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Author: Subject: Best way to measure a milliliter?
Yttrium2
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[*] posted on 30-9-2022 at 15:54
Best way to measure a milliliter?


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j_sum1
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[*] posted on 30-9-2022 at 17:03


A micropipette. Biologists do it all the time.

Using what I have in my lab -- a Pasteur pipette, a lot of time calibrating it, and being prepared to suffer 10% inaccuracy.
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[*] posted on 30-9-2022 at 18:23


Best as in most accurate? or most efficient? I thought there was going to be more to this than the title suggests.

I was going to suggest a set of scales weighed out to 1g(AFAIK that uses to be the global standard or something)
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[*] posted on 30-9-2022 at 19:01


20 drops to one ml.....solo




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[*] posted on 30-9-2022 at 19:37


In addition to j_sum suggestion - glass bulbe pipette.
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[*] posted on 30-9-2022 at 20:12


Checked in to say I misread. I thought you said microlitre.

A standard burette or 10mL cylinder will give you a mL to within 0.1mL or better.
You can buy volumetric pippettes that give a mL. (Although my smallest is 2mL.)
There are graduated pipettes available. They look like glass tubes with markings. I have several that measure up to a mL in 0.01mL increments.
You can measure the density of your liquid. Easiest method would be to weigh a known volume from a volumetric pipette. Then you can use a digital scale to get the required amount.
You could dilute. For example, 25mL made up to a litre. Then you measure out 40mL of your chemical with reasonable accuracy.

The method that works best for you will depend on equipment available and the accuracy needed. I can't think of a home lab situation where none of these would work.
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Yttrium2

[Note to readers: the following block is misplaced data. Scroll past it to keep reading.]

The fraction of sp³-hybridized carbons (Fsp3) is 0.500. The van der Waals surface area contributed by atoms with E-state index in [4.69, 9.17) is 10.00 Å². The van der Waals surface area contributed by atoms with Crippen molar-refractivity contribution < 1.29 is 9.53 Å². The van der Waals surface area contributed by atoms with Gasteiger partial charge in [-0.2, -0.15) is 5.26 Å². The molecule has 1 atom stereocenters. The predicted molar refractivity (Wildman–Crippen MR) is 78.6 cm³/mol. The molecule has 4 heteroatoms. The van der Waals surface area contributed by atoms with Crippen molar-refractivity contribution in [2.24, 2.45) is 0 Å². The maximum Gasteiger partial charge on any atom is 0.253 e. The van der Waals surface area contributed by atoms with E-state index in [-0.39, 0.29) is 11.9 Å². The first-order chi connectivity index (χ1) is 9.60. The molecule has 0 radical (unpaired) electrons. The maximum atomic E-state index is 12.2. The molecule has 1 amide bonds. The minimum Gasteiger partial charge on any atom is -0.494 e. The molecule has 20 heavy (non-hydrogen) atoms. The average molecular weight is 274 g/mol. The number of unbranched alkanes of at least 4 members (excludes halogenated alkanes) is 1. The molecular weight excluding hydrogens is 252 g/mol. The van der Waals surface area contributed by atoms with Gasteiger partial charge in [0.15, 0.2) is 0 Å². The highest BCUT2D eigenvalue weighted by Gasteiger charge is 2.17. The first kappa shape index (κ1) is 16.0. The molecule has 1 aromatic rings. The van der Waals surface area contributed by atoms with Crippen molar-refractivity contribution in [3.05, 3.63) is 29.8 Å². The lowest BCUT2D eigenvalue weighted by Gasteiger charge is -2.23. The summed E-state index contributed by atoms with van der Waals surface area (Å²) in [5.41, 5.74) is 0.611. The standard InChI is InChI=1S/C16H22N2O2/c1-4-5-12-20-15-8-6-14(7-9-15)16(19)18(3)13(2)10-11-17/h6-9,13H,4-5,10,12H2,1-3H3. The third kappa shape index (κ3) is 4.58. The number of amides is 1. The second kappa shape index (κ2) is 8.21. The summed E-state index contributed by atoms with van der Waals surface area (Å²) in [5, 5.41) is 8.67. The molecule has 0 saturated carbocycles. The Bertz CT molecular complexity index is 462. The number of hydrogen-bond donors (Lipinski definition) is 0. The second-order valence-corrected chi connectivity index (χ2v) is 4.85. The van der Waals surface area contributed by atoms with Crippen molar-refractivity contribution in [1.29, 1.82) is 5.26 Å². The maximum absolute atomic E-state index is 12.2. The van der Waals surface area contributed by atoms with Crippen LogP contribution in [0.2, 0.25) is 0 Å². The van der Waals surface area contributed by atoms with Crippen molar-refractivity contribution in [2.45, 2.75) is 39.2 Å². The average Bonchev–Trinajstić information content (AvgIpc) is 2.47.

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[*] posted on 30-9-2022 at 21:45


J_sum1 said….


“ You could dilute. For example, 25mL made up to a litre. Then you measure out 40mL of your chemical with reasonable accuracy.”


This part totally slides me.



Thinking of taking you advice on getting a math book, or collection of them.
Along with a printer! Taking notes takes a while and is sloppy, sometimes.?
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[*] posted on 30-9-2022 at 21:57


25mL to a litre is a dilution of 40x.

So, instead of measuring out 1 mL of your undiluted reagent, you measure out 40mL of your solution for the same quantity if chemical.

40mL is easier to measure accurately than 1mL with most common amatuer lab gear.
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[*] posted on 30-9-2022 at 23:35


Quote: Originally posted by solo  
20 drops to one ml.....solo



20 drops of water in 1 ml, but that's not necessarily true for other solvents, like Ethanol. See Drops in millilter


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[*] posted on 1-10-2022 at 07:45


There is some analytical glass that you can use for precise measurement like mentioned before pipette or burette. I would personally go with pipette as it is generally easier to use than burette and you will waste less reagent.

if you have an analytical scale and pycnometer you may precisely measure the density and instead trying to measure the volume you can use weight which will be much more precise than volume-based measurement. But you would need to have a good scale for that.

If you can dilute the solution to lower concentration you will be able to measure it even easier and with much greater accuracy.
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Fulmen
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[*] posted on 1-10-2022 at 08:53


For dilute aqueous solutions (and any reasonably pure liquid with a known density) you can use weight.



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[*] posted on 1-10-2022 at 09:04


Quote: Originally posted by Fulmen  
For dilute aqueous solutions (and any reasonably pure liquid with a known density) you can use weight.


Volatile liquids like DCM or MeOH are hard to weigh precisely.

[Edited on 1-10-2022 by Bedlasky]
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Fulmen
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[*] posted on 1-10-2022 at 09:12


That's true, unless you can add it directly to another liquid (or absorbent) that will reduce evaporation. But volatile liquids are hard to measure by volume as well. Not only due to the vapor pressure, the surface tension will also be wrong for most pipettes.



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[*] posted on 2-10-2022 at 06:44


A 1ml syringe made from PE?

syringe.jpg - 120kB




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[*] posted on 5-10-2022 at 15:34


If you know what your liquid is and if its pure, use density value, a good jewelers scale and math to get a quite precise milliliter.
Or use a good volumetric pipette.
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